Business & Economy

Here's what the Senate's tax vote could mean for California

Senate Majority Leader Mitch McConnell (R-KY) walks to a meeting in the U.S. Capitol July 25, 2017 in Washington, DC.
Senate Majority Leader Mitch McConnell (R-KY) walks to a meeting in the U.S. Capitol July 25, 2017 in Washington, DC.
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Senate Republicans are aiming to vote on their bill to overhaul the federal tax code by the end of the week. The GOP plan includes a number of changes that could significantly affect how much Californians pay in federal taxes.

Here's a breakdown of what the bill's passage could mean for the state:

Fewer write offs

The GOP plan aims to double the standard deduction (for single filers, it would rise from $6000 to $12,000). In exchange, a host of other write-offs would go away. Among them: the state and local tax deduction. That would hit hard in California, where state taxes are some of the highest in the country. The GOP tax plan calls for keeping the mortgage deduction in place, and scrapping the property tax deduction, though some Republican lawmakers are pushing to keep the property tax deduction in place.

A potential shake-up in the California housing market

If the property tax deduction were to go away, California's homeowners and prospective home buyers could be hit particularly hard. For instance, a Southern California family living in a median-priced home (approx $500,000) could lose a $5,000 property tax deduction. The loss of that attractive tax break could discourage new buyers from purchasing homes in already pricey markets. And with fewer buyers, home prices could fall.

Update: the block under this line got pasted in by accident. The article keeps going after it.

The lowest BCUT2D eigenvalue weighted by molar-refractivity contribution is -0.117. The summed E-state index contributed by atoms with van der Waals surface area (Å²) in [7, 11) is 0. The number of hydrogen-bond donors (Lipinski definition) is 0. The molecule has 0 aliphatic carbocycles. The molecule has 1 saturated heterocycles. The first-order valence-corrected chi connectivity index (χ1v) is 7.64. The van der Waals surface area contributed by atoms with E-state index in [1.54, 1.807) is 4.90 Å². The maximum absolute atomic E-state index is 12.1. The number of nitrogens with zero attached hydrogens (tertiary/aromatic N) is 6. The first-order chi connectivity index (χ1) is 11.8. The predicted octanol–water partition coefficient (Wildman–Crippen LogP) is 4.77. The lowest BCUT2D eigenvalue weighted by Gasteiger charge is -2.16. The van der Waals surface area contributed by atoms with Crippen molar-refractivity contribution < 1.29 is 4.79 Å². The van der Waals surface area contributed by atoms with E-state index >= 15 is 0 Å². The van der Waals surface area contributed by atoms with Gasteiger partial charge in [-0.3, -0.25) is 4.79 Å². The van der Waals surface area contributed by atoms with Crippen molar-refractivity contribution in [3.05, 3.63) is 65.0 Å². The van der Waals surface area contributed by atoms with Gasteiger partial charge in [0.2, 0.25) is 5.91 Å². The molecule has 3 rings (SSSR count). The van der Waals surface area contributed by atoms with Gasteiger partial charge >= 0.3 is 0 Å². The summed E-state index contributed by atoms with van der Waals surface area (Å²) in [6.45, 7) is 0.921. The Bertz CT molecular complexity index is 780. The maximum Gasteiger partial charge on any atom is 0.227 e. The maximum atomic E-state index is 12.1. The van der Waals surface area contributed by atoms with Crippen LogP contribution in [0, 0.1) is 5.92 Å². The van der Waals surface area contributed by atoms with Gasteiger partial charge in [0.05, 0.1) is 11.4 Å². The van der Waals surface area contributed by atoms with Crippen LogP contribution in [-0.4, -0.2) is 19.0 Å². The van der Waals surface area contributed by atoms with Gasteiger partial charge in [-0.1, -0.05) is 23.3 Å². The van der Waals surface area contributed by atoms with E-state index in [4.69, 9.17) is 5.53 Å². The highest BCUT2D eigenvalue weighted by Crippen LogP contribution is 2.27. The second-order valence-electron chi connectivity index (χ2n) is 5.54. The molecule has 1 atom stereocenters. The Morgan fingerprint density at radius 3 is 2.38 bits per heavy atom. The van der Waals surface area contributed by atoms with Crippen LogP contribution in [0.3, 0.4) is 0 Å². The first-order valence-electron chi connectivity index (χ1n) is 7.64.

Individual tax cuts wouldn't last   

For renters who earn modest incomes (and take the standard deduction) the tax plan could save them a couple thousand dollars at tax time. But the tax cut is slated to expire after 2025. The Tax Policy Center finds that this phase-out would affect earners differently, depending on their tax bracket: high earners will still reap the benefits of the plan, while middle-income taxpayers would see their tax cuts vanish, and low-income people would actually see a tax increase, on average.

California's big winners

As in the rest of the country, some of the state's biggest beneficiaries would be large corporations. The GOP tax plan would slash the corporate tax rate from 35 percent to 20 percent. And unlike the individual tax cuts, this one would be permanent.

Where California's representatives stand 

Predictably, this is mostly split along party lines. All of California's Democratic representatives, including its two senators, are against the tax bill. Earlier this month, nearly all of California's House Republicans voted for it. Three GOP representatives in Southern California voted no, including two congressmen from Orange County. They represent districts where over a third of taxpayers take the state and local tax deduction.

Other details could complicate the picture for many taxpayers

Currently, many graduate students have their tuition waived in exchange for contributing to an academic department. Under the GOP tax plan, that waived amount would count as taxable income. Meaning, a California grad student who earned a $30,000 stipend, and had their $50.000 tuition bill waived, would havc to pay taxes on the full $80,000. 

The Senate plan also gets rid of the healthcare individual mandate, which requires all Americans to buy health coverage. Without that mandate, a larger portion of healthier Americans are expected to forgo health insurance, which will hurt insurance pools and could force Obamacare to unravel. The Congressional Budget Office estimates 13 million people could lose coverage.